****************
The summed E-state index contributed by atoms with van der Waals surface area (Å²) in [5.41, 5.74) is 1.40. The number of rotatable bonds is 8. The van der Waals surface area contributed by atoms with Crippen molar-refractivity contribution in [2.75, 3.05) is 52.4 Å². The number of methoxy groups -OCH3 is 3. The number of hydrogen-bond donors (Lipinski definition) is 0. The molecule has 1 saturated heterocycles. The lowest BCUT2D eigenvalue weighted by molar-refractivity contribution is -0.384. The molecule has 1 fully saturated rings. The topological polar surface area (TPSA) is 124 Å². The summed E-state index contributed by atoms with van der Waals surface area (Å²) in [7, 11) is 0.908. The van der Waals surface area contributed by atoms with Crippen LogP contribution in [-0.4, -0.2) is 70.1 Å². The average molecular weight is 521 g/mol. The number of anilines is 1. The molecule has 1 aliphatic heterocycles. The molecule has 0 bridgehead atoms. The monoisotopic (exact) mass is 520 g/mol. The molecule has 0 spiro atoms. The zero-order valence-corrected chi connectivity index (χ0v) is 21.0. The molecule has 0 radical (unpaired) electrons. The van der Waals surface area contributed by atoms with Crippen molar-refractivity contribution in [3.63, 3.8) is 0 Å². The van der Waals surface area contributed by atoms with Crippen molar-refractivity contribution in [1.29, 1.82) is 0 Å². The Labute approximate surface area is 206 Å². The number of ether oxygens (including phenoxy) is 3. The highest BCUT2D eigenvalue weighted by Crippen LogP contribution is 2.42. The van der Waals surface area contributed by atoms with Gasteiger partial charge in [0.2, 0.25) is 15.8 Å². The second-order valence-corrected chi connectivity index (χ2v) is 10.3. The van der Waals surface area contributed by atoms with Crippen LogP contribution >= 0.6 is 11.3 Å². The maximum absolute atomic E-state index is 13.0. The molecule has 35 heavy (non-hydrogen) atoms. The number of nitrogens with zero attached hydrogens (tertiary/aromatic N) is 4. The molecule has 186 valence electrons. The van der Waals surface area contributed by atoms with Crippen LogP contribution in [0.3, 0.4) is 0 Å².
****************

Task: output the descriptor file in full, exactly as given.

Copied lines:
The summed E-state index contributed by atoms with van der Waals surface area (Å²) in [5.41, 5.74) is 1.40. The number of rotatable bonds is 8. The van der Waals surface area contributed by atoms with Crippen molar-refractivity contribution in [2.75, 3.05) is 52.4 Å². The number of methoxy groups -OCH3 is 3. The number of hydrogen-bond donors (Lipinski definition) is 0. The molecule has 1 saturated heterocycles. The lowest BCUT2D eigenvalue weighted by molar-refractivity contribution is -0.384. The molecule has 1 fully saturated rings. The topological polar surface area (TPSA) is 124 Å². The summed E-state index contributed by atoms with van der Waals surface area (Å²) in [7, 11) is 0.908. The van der Waals surface area contributed by atoms with Crippen LogP contribution in [-0.4, -0.2) is 70.1 Å². The average molecular weight is 521 g/mol. The number of anilines is 1. The molecule has 1 aliphatic heterocycles. The molecule has 0 bridgehead atoms. The monoisotopic (exact) mass is 520 g/mol. The molecule has 0 spiro atoms. The zero-order valence-corrected chi connectivity index (χ0v) is 21.0. The molecule has 0 radical (unpaired) electrons. The van der Waals surface area contributed by atoms with Crippen molar-refractivity contribution in [3.63, 3.8) is 0 Å². The van der Waals surface area contributed by atoms with Crippen molar-refractivity contribution in [1.29, 1.82) is 0 Å². The Labute approximate surface area is 206 Å². The number of ether oxygens (including phenoxy) is 3. The highest BCUT2D eigenvalue weighted by Crippen LogP contribution is 2.42. The van der Waals surface area contributed by atoms with Gasteiger partial charge in [0.2, 0.25) is 15.8 Å². The second-order valence-corrected chi connectivity index (χ2v) is 10.3. The van der Waals surface area contributed by atoms with Crippen LogP contribution >= 0.6 is 11.3 Å². The maximum absolute atomic E-state index is 13.0. The molecule has 35 heavy (non-hydrogen) atoms. The number of nitrogens with zero attached hydrogens (tertiary/aromatic N) is 4. The molecule has 186 valence electrons. The van der Waals surface area contributed by atoms with Crippen LogP contribution in [0.3, 0.4) is 0 Å².